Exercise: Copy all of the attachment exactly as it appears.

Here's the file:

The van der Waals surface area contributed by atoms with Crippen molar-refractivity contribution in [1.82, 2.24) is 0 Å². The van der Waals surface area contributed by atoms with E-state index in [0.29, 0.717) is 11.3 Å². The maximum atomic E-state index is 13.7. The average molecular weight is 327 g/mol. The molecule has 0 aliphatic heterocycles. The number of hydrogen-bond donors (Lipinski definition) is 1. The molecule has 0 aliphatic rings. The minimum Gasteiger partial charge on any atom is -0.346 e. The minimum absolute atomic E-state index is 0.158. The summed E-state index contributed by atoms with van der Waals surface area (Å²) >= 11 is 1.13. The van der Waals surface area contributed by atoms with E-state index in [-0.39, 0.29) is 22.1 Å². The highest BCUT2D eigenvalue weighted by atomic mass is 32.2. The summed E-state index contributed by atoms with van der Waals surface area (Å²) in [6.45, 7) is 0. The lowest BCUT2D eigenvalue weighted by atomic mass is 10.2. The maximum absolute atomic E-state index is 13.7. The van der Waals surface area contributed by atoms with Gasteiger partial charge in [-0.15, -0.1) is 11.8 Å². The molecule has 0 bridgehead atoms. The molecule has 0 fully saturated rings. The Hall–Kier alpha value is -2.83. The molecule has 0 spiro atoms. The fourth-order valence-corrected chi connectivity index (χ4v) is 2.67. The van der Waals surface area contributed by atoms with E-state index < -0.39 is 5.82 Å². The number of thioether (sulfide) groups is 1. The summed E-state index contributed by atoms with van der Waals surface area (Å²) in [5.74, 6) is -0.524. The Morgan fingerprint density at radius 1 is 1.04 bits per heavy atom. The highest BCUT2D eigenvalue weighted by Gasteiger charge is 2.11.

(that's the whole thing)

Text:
The van der Waals surface area contributed by atoms with Crippen molar-refractivity contribution in [1.82, 2.24) is 0 Å². The van der Waals surface area contributed by atoms with E-state index in [0.29, 0.717) is 11.3 Å². The maximum atomic E-state index is 13.7. The average molecular weight is 327 g/mol. The molecule has 0 aliphatic heterocycles. The number of hydrogen-bond donors (Lipinski definition) is 1. The molecule has 0 aliphatic rings. The minimum Gasteiger partial charge on any atom is -0.346 e. The minimum absolute atomic E-state index is 0.158. The summed E-state index contributed by atoms with van der Waals surface area (Å²) >= 11 is 1.13. The van der Waals surface area contributed by atoms with E-state index in [-0.39, 0.29) is 22.1 Å². The highest BCUT2D eigenvalue weighted by atomic mass is 32.2. The summed E-state index contributed by atoms with van der Waals surface area (Å²) in [6.45, 7) is 0. The lowest BCUT2D eigenvalue weighted by atomic mass is 10.2. The maximum absolute atomic E-state index is 13.7. The van der Waals surface area contributed by atoms with Gasteiger partial charge in [-0.15, -0.1) is 11.8 Å². The molecule has 0 bridgehead atoms. The molecule has 0 fully saturated rings. The Hall–Kier alpha value is -2.83. The molecule has 0 spiro atoms. The fourth-order valence-corrected chi connectivity index (χ4v) is 2.67. The van der Waals surface area contributed by atoms with E-state index < -0.39 is 5.82 Å². The number of thioether (sulfide) groups is 1. The summed E-state index contributed by atoms with van der Waals surface area (Å²) in [5.74, 6) is -0.524. The Morgan fingerprint density at radius 1 is 1.04 bits per heavy atom. The highest BCUT2D eigenvalue weighted by Gasteiger charge is 2.11.